Before becoming a television executive, Mary Donahue earned two masters degrees in American Studies, so when she saw the first episode of Swamp People she knew History had something special on its hands.
The series, now early into its ninth season, follows alligator hunters in Louisiana during the annual 30-day season when they put their lives at risk for a dangerous hunt that will determine much of their annual income.
“The people like Troy Landry and Bruce Mitchell are authentic American heroes,” said Donahue, senior VP of programming and development at History, naming two stars of the series. “The show is truly unique in that it hearkens back to the frontier days. Their life is rooted in the skills of the frontier.”
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The show is a good fit for History because of the characters’ deep connection to their Acadian heritage and the ways of their parents and grandparents, Donahue said, adding that she was struck by “how much the men and women working there love the swamp and are grateful not to be stuck in a cubicle.”
Donahue said Truly Original has skillfully translated those people and stories for television. “One of the gifts they have is to be able to go into a place where people are naturally suspicious of outsiders and win their trust and get them to open their hearts and lives,” she said of the production company. “That takes time and patience and kindness and respect. And then you have to honor their stories.”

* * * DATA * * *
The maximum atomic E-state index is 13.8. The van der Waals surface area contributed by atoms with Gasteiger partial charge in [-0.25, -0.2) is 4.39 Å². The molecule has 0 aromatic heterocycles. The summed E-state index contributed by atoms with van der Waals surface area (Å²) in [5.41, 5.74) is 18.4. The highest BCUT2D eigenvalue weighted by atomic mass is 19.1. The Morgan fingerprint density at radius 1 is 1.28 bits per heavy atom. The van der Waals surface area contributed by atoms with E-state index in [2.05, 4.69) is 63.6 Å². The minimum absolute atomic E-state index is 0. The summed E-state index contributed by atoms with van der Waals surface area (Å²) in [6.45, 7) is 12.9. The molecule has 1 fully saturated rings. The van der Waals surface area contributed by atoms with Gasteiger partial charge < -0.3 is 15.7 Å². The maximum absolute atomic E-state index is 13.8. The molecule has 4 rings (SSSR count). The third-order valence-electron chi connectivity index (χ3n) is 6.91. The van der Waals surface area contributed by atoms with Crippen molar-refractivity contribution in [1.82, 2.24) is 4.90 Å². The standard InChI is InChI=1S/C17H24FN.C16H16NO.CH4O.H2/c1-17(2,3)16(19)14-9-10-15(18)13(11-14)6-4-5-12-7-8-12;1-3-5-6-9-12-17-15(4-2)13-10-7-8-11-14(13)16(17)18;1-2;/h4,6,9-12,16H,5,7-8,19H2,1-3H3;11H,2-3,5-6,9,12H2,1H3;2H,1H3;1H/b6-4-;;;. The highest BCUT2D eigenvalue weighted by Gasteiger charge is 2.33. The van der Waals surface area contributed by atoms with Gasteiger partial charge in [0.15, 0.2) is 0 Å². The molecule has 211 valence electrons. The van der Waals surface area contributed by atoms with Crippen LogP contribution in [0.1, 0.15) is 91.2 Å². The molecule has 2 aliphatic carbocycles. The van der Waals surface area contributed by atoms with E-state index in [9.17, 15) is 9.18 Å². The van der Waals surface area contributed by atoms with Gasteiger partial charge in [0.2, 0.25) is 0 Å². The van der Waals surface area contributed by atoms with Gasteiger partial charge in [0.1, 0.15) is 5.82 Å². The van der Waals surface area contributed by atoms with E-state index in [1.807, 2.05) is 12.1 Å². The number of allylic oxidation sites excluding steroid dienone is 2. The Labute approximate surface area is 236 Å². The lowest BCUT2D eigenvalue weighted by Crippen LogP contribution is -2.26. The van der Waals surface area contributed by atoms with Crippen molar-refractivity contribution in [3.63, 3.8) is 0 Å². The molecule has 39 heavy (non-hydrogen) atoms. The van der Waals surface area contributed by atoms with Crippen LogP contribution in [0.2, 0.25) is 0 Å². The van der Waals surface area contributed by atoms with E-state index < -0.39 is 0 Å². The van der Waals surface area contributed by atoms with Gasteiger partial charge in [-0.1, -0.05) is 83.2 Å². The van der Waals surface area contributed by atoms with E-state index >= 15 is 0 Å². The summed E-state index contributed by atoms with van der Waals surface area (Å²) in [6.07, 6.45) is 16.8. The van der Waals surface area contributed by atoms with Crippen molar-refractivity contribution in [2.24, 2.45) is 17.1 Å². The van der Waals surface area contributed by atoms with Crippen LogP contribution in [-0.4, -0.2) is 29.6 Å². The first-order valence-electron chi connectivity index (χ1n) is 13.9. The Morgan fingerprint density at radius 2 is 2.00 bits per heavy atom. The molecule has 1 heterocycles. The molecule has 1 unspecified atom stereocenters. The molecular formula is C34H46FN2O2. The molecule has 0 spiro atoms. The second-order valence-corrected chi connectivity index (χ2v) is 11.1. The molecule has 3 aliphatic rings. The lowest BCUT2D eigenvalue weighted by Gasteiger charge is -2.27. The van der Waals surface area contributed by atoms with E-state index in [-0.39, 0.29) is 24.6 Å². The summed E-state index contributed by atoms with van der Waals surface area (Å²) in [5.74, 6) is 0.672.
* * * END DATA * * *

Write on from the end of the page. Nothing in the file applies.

Donahue also credits the company’s crew for “beautiful” cinematography, “brilliant” editing and “amazing” storytelling. “The package of all those make this succeed, and their showrunner, Brian Catalina, is one of the most talented people I’ve ever known.”
The show moved to Texas for one season, but Donahue said everyone involved realized the show’s heart is in the community in Louisiana’s Atchafalaya River Basin and that each season reflects “the truth in the swamp” and “the state of the marketplace.
The second season, for example, reflected a “Gator Gold Rush,” when prices were soaring. In the current season, characters are struggling as prices have dropped to “among the lowest in living memory.”
Some characters come and go from the show, and some may now have their livelihood imperiled, but Donahue thinks the show will still be going strong five years from now. “It reflects American values — people who work hard and care about their families — and that gives it life. Who can resist rooting for that?”
Before becoming a television executive, Mary Donahue earned two masters degrees in American Studies, so when she saw the first episode of Swamp People she knew History had something special on its hands.Subscribe for full article
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